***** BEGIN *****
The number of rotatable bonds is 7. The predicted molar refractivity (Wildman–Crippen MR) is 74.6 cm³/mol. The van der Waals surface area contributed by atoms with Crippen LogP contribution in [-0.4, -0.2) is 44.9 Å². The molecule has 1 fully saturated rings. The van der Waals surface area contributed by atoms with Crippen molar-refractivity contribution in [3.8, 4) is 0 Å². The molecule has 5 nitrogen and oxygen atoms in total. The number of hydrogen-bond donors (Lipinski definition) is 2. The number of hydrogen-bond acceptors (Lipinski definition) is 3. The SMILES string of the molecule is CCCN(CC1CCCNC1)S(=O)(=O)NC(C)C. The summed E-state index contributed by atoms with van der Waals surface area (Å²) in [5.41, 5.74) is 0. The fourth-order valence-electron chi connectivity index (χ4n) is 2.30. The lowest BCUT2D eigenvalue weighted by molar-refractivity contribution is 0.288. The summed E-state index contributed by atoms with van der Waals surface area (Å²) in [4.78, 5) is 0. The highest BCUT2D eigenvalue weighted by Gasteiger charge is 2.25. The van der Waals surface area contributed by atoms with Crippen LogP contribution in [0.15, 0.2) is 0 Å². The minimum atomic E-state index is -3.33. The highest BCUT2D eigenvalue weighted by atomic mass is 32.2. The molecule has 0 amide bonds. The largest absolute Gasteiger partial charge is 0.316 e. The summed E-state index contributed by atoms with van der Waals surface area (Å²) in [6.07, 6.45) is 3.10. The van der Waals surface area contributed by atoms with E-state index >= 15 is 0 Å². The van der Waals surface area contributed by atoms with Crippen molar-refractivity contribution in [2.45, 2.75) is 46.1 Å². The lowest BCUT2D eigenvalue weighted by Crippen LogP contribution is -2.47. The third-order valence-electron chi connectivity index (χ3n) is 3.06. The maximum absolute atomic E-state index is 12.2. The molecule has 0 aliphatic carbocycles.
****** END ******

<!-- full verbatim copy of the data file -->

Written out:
The number of rotatable bonds is 7. The predicted molar refractivity (Wildman–Crippen MR) is 74.6 cm³/mol. The van der Waals surface area contributed by atoms with Crippen LogP contribution in [-0.4, -0.2) is 44.9 Å². The molecule has 1 fully saturated rings. The van der Waals surface area contributed by atoms with Crippen molar-refractivity contribution in [3.8, 4) is 0 Å². The molecule has 5 nitrogen and oxygen atoms in total. The number of hydrogen-bond donors (Lipinski definition) is 2. The number of hydrogen-bond acceptors (Lipinski definition) is 3. The SMILES string of the molecule is CCCN(CC1CCCNC1)S(=O)(=O)NC(C)C. The summed E-state index contributed by atoms with van der Waals surface area (Å²) in [5.41, 5.74) is 0. The fourth-order valence-electron chi connectivity index (χ4n) is 2.30. The lowest BCUT2D eigenvalue weighted by molar-refractivity contribution is 0.288. The summed E-state index contributed by atoms with van der Waals surface area (Å²) in [4.78, 5) is 0. The highest BCUT2D eigenvalue weighted by Gasteiger charge is 2.25. The van der Waals surface area contributed by atoms with Crippen LogP contribution in [0.15, 0.2) is 0 Å². The minimum atomic E-state index is -3.33. The highest BCUT2D eigenvalue weighted by atomic mass is 32.2. The molecule has 0 amide bonds. The largest absolute Gasteiger partial charge is 0.316 e. The summed E-state index contributed by atoms with van der Waals surface area (Å²) in [6.07, 6.45) is 3.10. The van der Waals surface area contributed by atoms with E-state index >= 15 is 0 Å². The van der Waals surface area contributed by atoms with Crippen molar-refractivity contribution in [2.45, 2.75) is 46.1 Å². The lowest BCUT2D eigenvalue weighted by Crippen LogP contribution is -2.47. The third-order valence-electron chi connectivity index (χ3n) is 3.06. The maximum absolute atomic E-state index is 12.2. The molecule has 0 aliphatic carbocycles.